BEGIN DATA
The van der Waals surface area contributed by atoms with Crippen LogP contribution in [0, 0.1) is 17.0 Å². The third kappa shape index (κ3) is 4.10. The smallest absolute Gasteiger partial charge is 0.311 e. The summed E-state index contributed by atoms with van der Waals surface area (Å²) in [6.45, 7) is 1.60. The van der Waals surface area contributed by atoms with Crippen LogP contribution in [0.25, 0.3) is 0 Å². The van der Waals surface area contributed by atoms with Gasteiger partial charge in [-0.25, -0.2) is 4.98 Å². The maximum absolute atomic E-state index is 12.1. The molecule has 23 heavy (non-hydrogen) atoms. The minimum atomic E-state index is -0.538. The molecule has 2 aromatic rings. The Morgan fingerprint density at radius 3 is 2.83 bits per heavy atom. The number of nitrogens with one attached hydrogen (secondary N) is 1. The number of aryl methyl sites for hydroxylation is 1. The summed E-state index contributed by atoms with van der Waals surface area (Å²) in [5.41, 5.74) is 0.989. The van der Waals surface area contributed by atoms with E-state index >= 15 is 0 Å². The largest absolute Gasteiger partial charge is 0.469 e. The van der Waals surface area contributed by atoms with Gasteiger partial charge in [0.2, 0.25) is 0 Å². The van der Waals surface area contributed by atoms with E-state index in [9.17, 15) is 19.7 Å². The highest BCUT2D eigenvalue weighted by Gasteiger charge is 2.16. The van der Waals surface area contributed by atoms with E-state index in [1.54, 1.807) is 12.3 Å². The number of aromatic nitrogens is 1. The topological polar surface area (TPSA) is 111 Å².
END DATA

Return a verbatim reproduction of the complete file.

The van der Waals surface area contributed by atoms with Crippen LogP contribution in [0, 0.1) is 17.0 Å². The third kappa shape index (κ3) is 4.10. The smallest absolute Gasteiger partial charge is 0.311 e. The summed E-state index contributed by atoms with van der Waals surface area (Å²) in [6.45, 7) is 1.60. The van der Waals surface area contributed by atoms with Crippen LogP contribution in [0.25, 0.3) is 0 Å². The van der Waals surface area contributed by atoms with Gasteiger partial charge in [-0.25, -0.2) is 4.98 Å². The maximum absolute atomic E-state index is 12.1. The molecule has 23 heavy (non-hydrogen) atoms. The minimum atomic E-state index is -0.538. The molecule has 2 aromatic rings. The Morgan fingerprint density at radius 3 is 2.83 bits per heavy atom. The number of nitrogens with one attached hydrogen (secondary N) is 1. The number of aryl methyl sites for hydroxylation is 1. The summed E-state index contributed by atoms with van der Waals surface area (Å²) in [5.41, 5.74) is 0.989. The van der Waals surface area contributed by atoms with E-state index >= 15 is 0 Å². The largest absolute Gasteiger partial charge is 0.469 e. The van der Waals surface area contributed by atoms with Gasteiger partial charge in [0.2, 0.25) is 0 Å². The van der Waals surface area contributed by atoms with E-state index in [9.17, 15) is 19.7 Å². The highest BCUT2D eigenvalue weighted by Gasteiger charge is 2.16. The van der Waals surface area contributed by atoms with E-state index in [1.54, 1.807) is 12.3 Å². The number of aromatic nitrogens is 1. The topological polar surface area (TPSA) is 111 Å².